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‘We all need answers’ on Trump team’s Russia contacts: George W. Bush

In this Sept. 24, 2016, file photo, former President George W. Bush speaks in Washington.

Manuel Balce Ceneta/AP

Former President George W. Bush said Monday "we all need answers" on the extent of contact between President Donald Trump's team and the Russian government, and didn't rule out the idea that a special prosecutor could be necessary to lead an investigation.

The Republican also defended the media's role in keeping world leaders in check, noting that "power can be addictive," and warned against immigration policies that could alienate Muslims.

"I am for an immigration policy that's welcoming and upholds the law," Bush told NBC's "Today" show.

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Bush's comments came after a prominent Republican in Congress, Rep. Darrell Issa of California, called for a special prosecutor to investigate whether Russia interfered in the 2016 presidential election and was in touch with Trump's top advisers during the campaign.

Bush said he would trust Senate Intelligence panel Chairman Richard Burr to decide if a special prosecutor is necessary.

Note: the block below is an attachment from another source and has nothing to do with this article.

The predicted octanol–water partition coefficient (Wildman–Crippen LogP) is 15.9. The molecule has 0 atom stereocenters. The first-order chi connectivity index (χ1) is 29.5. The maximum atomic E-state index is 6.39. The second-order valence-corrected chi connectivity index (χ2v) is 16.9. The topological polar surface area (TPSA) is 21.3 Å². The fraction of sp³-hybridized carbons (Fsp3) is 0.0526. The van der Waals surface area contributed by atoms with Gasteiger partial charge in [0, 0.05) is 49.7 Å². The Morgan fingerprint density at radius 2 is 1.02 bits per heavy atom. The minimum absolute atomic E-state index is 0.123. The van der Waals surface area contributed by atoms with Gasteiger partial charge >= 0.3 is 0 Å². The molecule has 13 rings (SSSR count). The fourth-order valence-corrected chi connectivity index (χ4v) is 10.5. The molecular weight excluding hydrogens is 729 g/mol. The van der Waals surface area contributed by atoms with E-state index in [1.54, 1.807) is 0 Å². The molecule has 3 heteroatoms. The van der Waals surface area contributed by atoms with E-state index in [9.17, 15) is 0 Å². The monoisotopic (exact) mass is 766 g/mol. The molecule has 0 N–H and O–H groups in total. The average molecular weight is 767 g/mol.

But, Bush added, "I think we all need answers ... I'm not sure the right avenue to take. I am sure, though, that that question needs to be answered."

The former president, who is promoting a book of his paintings of wounded veterans, also took issue with Trump's characterization of the media as an "enemy of the people." Bush said the U.S. won't be able to convince authoritarian governments, including Russia, to open up their governments to media scrutiny if U.S. leaders try to discredit their own press.

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"We need an independent media to hold people like me to account," Bush said. "Power can be very addictive, and it can be corrosive. And it's important for the media to call to account people who abuse their power, whether it be here or elsewhere."

On the issue of immigration and Trump's recent attempt to ban travellers from seven Muslim-majority nations, Bush warned that if the U.S. freezes out other countries and turns inward, that would only make it more difficult to fight the Islamic State group and other foreign extremists.

"I think it's very hard to fight the war on terrorism if we're in retreat," he said.

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